ANAHEIM, CALIFORNIA—Nearly all the energy we use on this planet starts out as sunlight that plants use to knit chemical bonds. Now, for the first time, researchers at the Massachusetts Institute of Technology (MIT) in Cambridge have created a potentially cheap, practical artificial leaf that does much the same thing—providing a potentially limitless source of energy that’s easy to tap.
The new device is a silicon wafer about the shape and size of a playing card coated on either side with two different catalysts. The silicon absorbs sunlight and passes that energy to the catalysts to split water into molecules of hydrogen and oxygen. Hydrogen is a fuel that can be either burned or used in a fuel cell to create electricity, reforming water in either case. This means that in theory, anyone with access to water can use it to create a cheap, clean, and available source of fuel.
"It's spectacular," says Robert Grubbs, a chemist at the California Institute of Technology in Pasadena, who saw the presentation here yesterday at the biannual meeting of the American Chemical Society. "There's still obviously a long way to go" to make the new device into a rugged, real-world technology, Grubbs says. But the approach is important because its potential low cost could make it widely available. It “has a chance of being scalable," Grubbs says.
The new device isn't the first semiconductor capable of splitting water. Over a decade ago, a team led by John Turner of the National Renewable Energy Laboratory in Golden, Colorado, created a gallium arsenide chip capable of splitting water, ultimately storing 12% of the energy in sunlight in hydrogen. But gallium arsenide is expensive, and the device quickly corroded in water, making it unusable.
Splitting water into its components of hydrogen and oxygen requires orchestrating two chemical reactions at the same time. Electrons must be stripped from hydrogen atoms in water, which causes water molecules to fracture into positively charged hydrogen ions, or protons, and negatively charged oxygen atoms. One catalyst then must knit together two oxygen atoms to form O2, while a second catalyst welds two hydrogen atoms with two electrons to make H2.
Three years ago, a team led by chemist Daniel Nocera of MIT solved half the problem with a special cobalt and phosphorus-based catalyst that knit O2 molecules. This catalyst was unique in that it dissolves and reforms as part of its catalytic cycle. That behavior turned out to be a huge advantage, Nocera says. Although the catalyst corrodes during use, each time it starts over it’s working with a pristine, noncorroded surface to continue the reaction.
Stitching together hydrogen atoms to create H2 had its own roadblocks. Platinum works well, but it’s rare and expensive. Yesterday, Nocera reported devising a cheap catalyst that uses three different metals to form H2, getting around the platinum problem.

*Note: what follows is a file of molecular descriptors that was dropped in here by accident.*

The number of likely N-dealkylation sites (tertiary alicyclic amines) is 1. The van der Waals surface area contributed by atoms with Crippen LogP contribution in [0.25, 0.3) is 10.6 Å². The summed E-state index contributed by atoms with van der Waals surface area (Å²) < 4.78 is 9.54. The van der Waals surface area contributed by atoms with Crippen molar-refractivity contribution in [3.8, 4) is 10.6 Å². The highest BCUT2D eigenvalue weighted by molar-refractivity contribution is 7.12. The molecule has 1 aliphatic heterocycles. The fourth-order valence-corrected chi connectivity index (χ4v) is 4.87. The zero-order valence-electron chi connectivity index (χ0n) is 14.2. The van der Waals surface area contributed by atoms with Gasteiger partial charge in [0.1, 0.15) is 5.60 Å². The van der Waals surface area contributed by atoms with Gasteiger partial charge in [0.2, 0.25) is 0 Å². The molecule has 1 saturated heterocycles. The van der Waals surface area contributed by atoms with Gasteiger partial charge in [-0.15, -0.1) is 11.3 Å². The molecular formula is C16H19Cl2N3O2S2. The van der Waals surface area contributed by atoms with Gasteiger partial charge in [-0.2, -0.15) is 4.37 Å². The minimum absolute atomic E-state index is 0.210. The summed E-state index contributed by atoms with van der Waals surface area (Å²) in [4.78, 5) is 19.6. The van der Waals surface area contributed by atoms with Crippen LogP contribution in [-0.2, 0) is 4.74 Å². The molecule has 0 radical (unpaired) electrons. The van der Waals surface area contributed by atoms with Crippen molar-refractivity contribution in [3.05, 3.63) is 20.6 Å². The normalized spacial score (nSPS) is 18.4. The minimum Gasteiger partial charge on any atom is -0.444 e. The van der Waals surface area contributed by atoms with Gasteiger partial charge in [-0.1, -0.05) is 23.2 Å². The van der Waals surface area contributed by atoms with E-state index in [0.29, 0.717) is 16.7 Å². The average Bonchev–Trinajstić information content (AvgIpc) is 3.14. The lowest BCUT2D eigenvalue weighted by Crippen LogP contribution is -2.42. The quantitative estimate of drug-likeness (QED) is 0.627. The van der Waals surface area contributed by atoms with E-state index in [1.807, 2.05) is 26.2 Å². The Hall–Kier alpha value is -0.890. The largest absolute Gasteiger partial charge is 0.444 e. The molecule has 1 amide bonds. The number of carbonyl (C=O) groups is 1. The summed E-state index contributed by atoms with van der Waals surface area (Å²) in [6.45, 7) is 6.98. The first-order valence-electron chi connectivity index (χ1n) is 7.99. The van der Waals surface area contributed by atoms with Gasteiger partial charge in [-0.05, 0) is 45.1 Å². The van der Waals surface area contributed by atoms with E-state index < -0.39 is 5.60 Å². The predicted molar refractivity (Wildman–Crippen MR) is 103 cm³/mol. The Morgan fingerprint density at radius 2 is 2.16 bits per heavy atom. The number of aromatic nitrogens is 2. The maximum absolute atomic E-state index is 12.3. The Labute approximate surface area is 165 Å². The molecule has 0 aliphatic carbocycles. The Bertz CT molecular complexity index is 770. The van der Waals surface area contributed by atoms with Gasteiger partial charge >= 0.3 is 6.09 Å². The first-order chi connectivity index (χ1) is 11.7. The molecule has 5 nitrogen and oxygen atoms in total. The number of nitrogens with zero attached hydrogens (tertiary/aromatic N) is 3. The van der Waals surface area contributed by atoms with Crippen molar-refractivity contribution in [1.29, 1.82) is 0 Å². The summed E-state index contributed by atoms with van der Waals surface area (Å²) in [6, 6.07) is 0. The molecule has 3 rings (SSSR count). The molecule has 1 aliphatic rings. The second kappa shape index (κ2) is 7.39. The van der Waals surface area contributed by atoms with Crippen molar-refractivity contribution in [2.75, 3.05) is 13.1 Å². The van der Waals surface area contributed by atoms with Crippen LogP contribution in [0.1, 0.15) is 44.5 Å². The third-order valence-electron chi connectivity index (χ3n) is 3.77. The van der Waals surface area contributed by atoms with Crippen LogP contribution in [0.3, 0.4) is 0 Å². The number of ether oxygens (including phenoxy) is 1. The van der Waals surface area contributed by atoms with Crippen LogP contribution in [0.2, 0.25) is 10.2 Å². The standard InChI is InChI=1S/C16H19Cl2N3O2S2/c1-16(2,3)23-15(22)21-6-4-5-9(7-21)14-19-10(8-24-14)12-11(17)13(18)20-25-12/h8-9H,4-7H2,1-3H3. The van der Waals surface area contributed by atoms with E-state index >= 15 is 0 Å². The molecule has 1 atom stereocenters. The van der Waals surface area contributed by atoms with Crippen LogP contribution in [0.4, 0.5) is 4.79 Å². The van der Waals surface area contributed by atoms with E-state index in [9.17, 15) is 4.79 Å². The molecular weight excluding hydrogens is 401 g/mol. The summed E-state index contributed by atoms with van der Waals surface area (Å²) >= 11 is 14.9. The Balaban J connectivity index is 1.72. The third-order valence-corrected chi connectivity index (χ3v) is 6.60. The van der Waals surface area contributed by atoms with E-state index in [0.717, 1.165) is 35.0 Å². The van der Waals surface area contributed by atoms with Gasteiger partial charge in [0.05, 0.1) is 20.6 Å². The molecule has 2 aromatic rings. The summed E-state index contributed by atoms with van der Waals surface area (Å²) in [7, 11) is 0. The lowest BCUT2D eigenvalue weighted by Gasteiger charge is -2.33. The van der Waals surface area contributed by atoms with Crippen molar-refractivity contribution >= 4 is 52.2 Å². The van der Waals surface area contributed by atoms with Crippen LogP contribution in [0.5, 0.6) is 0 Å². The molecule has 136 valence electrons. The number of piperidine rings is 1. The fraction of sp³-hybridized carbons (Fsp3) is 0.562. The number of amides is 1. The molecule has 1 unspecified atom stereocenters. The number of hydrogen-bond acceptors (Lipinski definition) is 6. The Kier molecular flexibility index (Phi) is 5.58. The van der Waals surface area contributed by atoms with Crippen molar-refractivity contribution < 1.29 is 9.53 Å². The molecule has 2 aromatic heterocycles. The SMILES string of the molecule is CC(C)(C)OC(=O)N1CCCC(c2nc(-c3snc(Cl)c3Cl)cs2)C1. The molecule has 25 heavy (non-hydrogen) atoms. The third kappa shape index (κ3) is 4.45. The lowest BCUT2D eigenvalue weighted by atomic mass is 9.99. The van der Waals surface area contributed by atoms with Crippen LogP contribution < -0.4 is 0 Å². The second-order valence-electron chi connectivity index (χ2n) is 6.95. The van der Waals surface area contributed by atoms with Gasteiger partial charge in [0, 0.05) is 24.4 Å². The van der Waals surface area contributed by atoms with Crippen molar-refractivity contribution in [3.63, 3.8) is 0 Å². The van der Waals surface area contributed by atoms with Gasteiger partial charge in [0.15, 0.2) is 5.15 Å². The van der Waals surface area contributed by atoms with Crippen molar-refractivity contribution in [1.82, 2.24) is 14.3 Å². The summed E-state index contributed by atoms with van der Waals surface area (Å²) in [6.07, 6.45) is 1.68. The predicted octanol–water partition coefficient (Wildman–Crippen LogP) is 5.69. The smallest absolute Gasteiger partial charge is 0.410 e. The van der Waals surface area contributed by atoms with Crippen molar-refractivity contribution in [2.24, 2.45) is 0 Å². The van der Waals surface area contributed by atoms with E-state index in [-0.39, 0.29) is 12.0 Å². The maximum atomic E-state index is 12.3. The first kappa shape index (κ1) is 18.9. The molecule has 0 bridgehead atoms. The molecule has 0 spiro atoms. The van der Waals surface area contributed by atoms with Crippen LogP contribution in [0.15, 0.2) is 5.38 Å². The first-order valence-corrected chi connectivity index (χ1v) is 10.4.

Nocera didn't reveal the makeup of the new catalyst, as the work is not yet published, and he is in the process of patenting it.
But Nocera did say that the three metals each have different roles. The first, like an active ingredient in a medicine, welds H2 molecules together. The second initially helps lock the other two metals into an alloy that can be manipulated. Once the alloy is coated on a surface and exposed to water, this second metal dissolves, leaving behind the other two metals in a highly porous material. That creates extra surface area for the H2 reaction to take place.
Normally, this reaction would be quickly doused thanks to phosphate ions that are present. So Nocera's team added a third metal to drive phosphate away from the material's surface and allow the device to function continuously.
To make its artificial leaf, the MIT team spread its catalysts on opposite sides of a silicon wafer. The silicon absorbs sunlight and passes energetic, negatively charged electrons and positively charged electron vacancies to the catalysts on opposite sides that use them to make H2 and O2.
The solar collector is actually slightly more complex than a uniform slab of silicon. That was necessary because splitting water requires at least 1.23 volts, but a single silicon cell provides only about 0.5 volts. So the MIT team used a commercially available material with three silicon cells layered atop one another, giving them enough voltage to drive the water-splitting reaction.
When the device is placed in a clear jar and exposed to sunlight, it produces a steady stream of oxygen and hydrogen bubbling up to the surface. According to Nocera, the setup converts 5.5% of the energy in sunlight into hydrogen fuel. "You literally walk outside, hold it up, and it works," Nocera says.
The new catalyst also appears highly stable. Nocera says his team has been operating the device for a week, using water from the nearby Charles River in Cambridge, without any drop in efficiency. The next step is to find out whether the device works equally well in seawater. If so, it could dramatically lower the cost of producing hydrogen fuel.